Treasure hunt at Pump Street

THE two men tunnelling under Pump Street have now opened up a network of five chambers, the Sentinel can reveal.

The pair are also so confident that they will find treasure that they have begun screening the network using a metal detector, marking any 'hits' they get for later exploration.

Brian McCarthy and Brian McMichael captured the public's imagination prior to Christmas when it was revealed that they had discovered an access point to the tunnels under the City by following the directions in an ancient poem relating to a Paymaster General's home at the junction of Pump Street with London Street.

Turning the tunnels and the house at Pump Street into a living museum for residents and visitors to the City is the only way to do the subterranean network justice, according to Mr McCarthy, who said the tunnels had the capacity to generate wealth for the City through the tourism industry.

Going for gold

THE city centre's subterranean network of tunnels and chambers should be converted into a living museum for the people of Londonderry, it was claimed this week.

Tunnel excavator Brian McCarthy, who became a local legend when he discovered an access point to the City's ancient underground network at the start of December, said his dream was to see the tunnels being appreciated and marketed as the City's premier tourist attraction.

Far from having ceased his excavations after his initial discovery, Mr McCarthy this week revealed that he had been working underground with a metal detector, marking sites of high resonance, and he said he firmly believed there was the possibility of finding gold artefacts, coins and other metal items of interest. However, he stressed that if he did find anything of significance he would declare them as treasure finds rather than feel he was stealing from the original owners.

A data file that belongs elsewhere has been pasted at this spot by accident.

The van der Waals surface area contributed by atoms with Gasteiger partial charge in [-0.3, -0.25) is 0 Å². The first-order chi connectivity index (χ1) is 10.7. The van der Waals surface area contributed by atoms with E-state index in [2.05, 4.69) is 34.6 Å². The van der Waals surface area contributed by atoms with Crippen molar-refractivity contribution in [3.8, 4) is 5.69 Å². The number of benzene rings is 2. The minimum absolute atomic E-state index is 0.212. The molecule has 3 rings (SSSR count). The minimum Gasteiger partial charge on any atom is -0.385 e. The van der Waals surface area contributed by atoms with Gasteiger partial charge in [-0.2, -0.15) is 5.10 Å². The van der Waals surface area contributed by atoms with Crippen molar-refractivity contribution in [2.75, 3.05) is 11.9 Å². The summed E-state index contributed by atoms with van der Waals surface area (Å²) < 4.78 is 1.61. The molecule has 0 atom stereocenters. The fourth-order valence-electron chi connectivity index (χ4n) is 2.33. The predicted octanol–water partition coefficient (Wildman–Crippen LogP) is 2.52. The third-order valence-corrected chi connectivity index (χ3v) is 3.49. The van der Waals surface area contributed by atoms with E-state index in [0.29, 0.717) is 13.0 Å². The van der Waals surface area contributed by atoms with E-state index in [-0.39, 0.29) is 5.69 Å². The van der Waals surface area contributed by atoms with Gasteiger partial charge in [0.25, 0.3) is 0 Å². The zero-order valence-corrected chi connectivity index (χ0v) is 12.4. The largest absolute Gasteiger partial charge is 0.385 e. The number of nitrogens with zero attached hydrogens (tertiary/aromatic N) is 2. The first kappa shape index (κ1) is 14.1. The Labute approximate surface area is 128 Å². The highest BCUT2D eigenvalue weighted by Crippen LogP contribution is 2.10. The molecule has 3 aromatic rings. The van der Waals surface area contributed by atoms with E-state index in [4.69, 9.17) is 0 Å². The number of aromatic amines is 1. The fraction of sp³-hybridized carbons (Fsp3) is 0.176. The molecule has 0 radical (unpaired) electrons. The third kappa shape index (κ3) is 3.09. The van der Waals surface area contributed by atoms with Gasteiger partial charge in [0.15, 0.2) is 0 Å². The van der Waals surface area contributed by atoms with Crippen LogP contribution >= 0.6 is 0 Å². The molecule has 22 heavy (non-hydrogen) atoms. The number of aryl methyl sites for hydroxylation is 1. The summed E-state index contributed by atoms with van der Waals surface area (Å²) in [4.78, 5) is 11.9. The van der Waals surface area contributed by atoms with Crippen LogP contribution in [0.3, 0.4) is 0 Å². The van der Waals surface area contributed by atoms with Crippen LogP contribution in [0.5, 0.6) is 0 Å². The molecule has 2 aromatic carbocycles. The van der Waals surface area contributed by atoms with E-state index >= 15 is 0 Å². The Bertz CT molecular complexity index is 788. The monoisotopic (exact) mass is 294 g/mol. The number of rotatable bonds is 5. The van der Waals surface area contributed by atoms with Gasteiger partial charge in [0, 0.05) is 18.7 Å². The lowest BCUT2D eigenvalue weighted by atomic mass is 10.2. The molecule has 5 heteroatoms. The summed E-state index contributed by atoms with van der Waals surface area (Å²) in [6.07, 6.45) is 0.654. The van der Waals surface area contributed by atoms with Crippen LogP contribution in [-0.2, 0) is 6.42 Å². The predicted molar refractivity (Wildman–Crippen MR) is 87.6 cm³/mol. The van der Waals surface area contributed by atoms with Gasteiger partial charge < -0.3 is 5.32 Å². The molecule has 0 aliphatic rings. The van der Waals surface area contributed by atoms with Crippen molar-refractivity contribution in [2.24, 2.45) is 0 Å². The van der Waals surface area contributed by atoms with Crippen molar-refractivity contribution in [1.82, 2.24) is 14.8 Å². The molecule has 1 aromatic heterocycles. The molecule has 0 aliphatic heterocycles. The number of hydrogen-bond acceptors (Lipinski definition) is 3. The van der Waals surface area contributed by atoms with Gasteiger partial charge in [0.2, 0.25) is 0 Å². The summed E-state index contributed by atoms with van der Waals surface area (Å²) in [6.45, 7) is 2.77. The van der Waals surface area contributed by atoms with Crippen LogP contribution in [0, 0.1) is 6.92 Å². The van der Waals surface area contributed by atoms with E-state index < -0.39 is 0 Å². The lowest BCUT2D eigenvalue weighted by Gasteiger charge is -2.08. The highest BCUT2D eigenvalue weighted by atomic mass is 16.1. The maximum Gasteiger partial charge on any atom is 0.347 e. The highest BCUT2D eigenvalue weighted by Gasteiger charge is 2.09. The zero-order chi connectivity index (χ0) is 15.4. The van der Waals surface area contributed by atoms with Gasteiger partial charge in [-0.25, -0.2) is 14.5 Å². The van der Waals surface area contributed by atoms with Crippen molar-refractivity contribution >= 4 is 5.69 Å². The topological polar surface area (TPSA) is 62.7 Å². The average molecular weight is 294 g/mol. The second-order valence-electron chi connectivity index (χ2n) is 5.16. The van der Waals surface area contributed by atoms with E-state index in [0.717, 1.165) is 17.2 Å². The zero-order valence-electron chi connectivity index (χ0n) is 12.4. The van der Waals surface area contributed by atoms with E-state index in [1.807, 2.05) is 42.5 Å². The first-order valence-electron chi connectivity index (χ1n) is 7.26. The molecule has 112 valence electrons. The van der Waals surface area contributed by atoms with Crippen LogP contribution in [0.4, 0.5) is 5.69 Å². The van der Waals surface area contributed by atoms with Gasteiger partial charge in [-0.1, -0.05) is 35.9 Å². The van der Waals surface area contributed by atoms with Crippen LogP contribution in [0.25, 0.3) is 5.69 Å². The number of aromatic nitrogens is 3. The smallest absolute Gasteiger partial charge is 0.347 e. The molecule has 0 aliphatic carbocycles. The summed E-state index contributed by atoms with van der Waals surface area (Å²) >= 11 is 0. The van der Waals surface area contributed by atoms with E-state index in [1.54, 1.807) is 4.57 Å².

A man with a deep-seated appreciation of Celtic folklore and myths, Mr McCarthy said his continued investigation of the tunnel system, which appears to run down Pump Street in the direction of Ferryquay Street, and in the other direction toward St Columb's Cathedral, had now expanded into a network of five chambers with connecting tunnels, which he believes are laid out in the shape of a female figure.


Once he has finished discovering the secrets of the system, he said he would like to go on and find the system's 'male' counterpart, which he believes may lie close by.

"At the moment we are investigating two chambers in the middle of Pump Street, which stretch out like two arms, and are about 100 yards down, facing each other, and we have now discovered there are two chambers at the bottom of Pump Street, shaped like a 'V'.

"We are dealing with something that is ongoing, and I believe this will be ongoing for many years to come. We have taken a metal detector down and we are marking any hits as we find them, but we have not excavated because we don't want to get into trouble. If there is gold it is not our property, but if I find anything I will hand it to the police, but if we have any other finds we will keep them and hand them to a museum at the end of it," he said.

However, among his immediate plans is one to stage an exhibition of his photographs, of which he now has hundreds.

Mr McCarthy said anyone who wants to know more about the tunnels and his work should contact him at Flat 1a Pump Street, sending an SAE to the property.